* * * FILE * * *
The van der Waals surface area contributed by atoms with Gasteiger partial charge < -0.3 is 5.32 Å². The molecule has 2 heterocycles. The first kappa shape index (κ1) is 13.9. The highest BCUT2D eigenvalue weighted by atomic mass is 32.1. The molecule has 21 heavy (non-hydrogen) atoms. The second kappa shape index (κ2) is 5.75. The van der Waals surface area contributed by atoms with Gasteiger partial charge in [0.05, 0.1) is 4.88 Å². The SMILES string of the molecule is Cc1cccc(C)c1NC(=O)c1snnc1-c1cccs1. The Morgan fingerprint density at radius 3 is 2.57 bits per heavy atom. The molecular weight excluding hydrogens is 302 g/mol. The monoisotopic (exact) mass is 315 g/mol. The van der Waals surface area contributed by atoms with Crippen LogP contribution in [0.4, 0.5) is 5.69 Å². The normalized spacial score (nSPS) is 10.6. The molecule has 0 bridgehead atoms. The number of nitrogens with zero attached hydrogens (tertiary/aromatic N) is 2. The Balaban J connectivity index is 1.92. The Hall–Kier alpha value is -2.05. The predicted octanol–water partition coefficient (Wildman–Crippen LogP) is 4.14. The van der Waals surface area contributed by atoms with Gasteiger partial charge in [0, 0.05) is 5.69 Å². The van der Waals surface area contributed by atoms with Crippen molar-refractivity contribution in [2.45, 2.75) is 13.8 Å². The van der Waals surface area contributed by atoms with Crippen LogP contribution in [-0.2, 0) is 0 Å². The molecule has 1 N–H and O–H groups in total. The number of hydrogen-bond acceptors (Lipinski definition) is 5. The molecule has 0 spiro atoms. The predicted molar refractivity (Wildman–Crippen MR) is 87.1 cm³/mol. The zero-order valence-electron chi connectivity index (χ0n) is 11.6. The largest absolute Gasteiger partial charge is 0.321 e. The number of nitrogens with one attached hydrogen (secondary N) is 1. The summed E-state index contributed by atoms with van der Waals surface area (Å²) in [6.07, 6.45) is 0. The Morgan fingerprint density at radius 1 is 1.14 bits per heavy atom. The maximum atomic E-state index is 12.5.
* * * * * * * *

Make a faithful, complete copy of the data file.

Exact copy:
The van der Waals surface area contributed by atoms with Gasteiger partial charge < -0.3 is 5.32 Å². The molecule has 2 heterocycles. The first kappa shape index (κ1) is 13.9. The highest BCUT2D eigenvalue weighted by atomic mass is 32.1. The molecule has 21 heavy (non-hydrogen) atoms. The second kappa shape index (κ2) is 5.75. The van der Waals surface area contributed by atoms with Gasteiger partial charge in [0.05, 0.1) is 4.88 Å². The SMILES string of the molecule is Cc1cccc(C)c1NC(=O)c1snnc1-c1cccs1. The Morgan fingerprint density at radius 3 is 2.57 bits per heavy atom. The molecular weight excluding hydrogens is 302 g/mol. The monoisotopic (exact) mass is 315 g/mol. The van der Waals surface area contributed by atoms with Crippen LogP contribution in [0.4, 0.5) is 5.69 Å². The normalized spacial score (nSPS) is 10.6. The molecule has 0 bridgehead atoms. The number of nitrogens with zero attached hydrogens (tertiary/aromatic N) is 2. The Balaban J connectivity index is 1.92. The Hall–Kier alpha value is -2.05. The predicted octanol–water partition coefficient (Wildman–Crippen LogP) is 4.14. The van der Waals surface area contributed by atoms with Gasteiger partial charge in [0, 0.05) is 5.69 Å². The van der Waals surface area contributed by atoms with Crippen molar-refractivity contribution in [2.45, 2.75) is 13.8 Å². The van der Waals surface area contributed by atoms with Crippen LogP contribution in [-0.2, 0) is 0 Å². The molecule has 1 N–H and O–H groups in total. The number of hydrogen-bond acceptors (Lipinski definition) is 5. The molecule has 0 spiro atoms. The predicted molar refractivity (Wildman–Crippen MR) is 87.1 cm³/mol. The zero-order valence-electron chi connectivity index (χ0n) is 11.6. The largest absolute Gasteiger partial charge is 0.321 e. The number of nitrogens with one attached hydrogen (secondary N) is 1. The summed E-state index contributed by atoms with van der Waals surface area (Å²) in [6.07, 6.45) is 0. The Morgan fingerprint density at radius 1 is 1.14 bits per heavy atom. The maximum atomic E-state index is 12.5.